International peacebuilding consortiums in Nagorny Karabakh, 2003–16
Following the 1991–94 war in and around Nagorny Karabakh, international efforts towards building Armenian–Azerbaijani peace included interventions in the de facto jurisdiction that emerged in the territory. This chapter reflects critically on the wider impacts of interventions, negotiating a fine line between confidence- and capacity-building in the context of an unrecognised state beyond the purview of ‘normal’/normatively configured international intervention. This chapter charts the trajectory of international interventions, focusing on the period 2003–16. The first date marks the onset of the Consortium Initiative (CI), a British-funded collective of NGOs engaged in confidence-building measures; the CI was subsequently replaced by a European-funded initiative in 2010. The chapter draws on the author’s firsthand experience of working in both initiatives, interviews with activists in Nagorny Karabakh conducted over periodic visits to the territory between 2005 and 2015 and local media sources to reflect on the character, impacts and problems associated with the interventions undertaken in Nagorny Karabakh under both initiatives.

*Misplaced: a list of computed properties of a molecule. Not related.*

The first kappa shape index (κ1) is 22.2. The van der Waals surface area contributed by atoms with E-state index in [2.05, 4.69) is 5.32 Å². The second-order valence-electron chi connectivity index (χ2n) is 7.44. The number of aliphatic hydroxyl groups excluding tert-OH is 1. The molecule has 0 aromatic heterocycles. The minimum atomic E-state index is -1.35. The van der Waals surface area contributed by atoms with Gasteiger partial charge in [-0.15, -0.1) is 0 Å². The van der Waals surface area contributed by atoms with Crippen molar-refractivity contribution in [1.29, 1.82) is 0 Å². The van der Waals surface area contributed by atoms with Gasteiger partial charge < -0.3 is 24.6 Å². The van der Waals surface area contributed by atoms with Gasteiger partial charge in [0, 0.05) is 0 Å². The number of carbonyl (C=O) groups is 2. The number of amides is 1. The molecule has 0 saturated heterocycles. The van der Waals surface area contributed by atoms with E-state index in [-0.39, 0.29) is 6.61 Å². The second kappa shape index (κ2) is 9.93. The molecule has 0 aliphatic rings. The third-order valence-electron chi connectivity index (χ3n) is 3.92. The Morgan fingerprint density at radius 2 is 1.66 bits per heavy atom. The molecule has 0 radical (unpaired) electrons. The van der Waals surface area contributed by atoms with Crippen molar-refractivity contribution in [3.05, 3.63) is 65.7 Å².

The Smith College Relief Unit, Near East Relief and visions of Armenian reconstruction, 1919–21
In 1919, Smith College – a liberal women’s college in Massachusetts – seconded five of its graduates to Near East Relief’s humanitarian operations in the crumbling Ottoman Empire. Once they arrived, the five joined different relief parties and were spread widely throughout Near East Relief’s theatre of operations for the next eighteen months – from the Caucasus to Aleppo, and doing everything from clerical work, to running orphanages and rescue homes, and managing a medical lab. The Smith girls’ correspondence and photograph albums thus give us a rich, bottom-up view of many different fields and facets of NER’s relief operations. This chapter uses the previously unexplored archive of the ‘Smith Unit’ to provide the beginnings of a social history of NER relief workers and relief practices. It focuses on the varying humanitarian visions of NER policy-makers and their different types of relief worker, and the ensuing contestations, collaborations and innovations in practice on the ground. The discussion is framed within debates over the history of relief in Ottoman and post-Ottoman lands, the gendered politics of relief, and the transition from the ‘civilising mission’ to ‘modern’ humanitarianism after the First World War.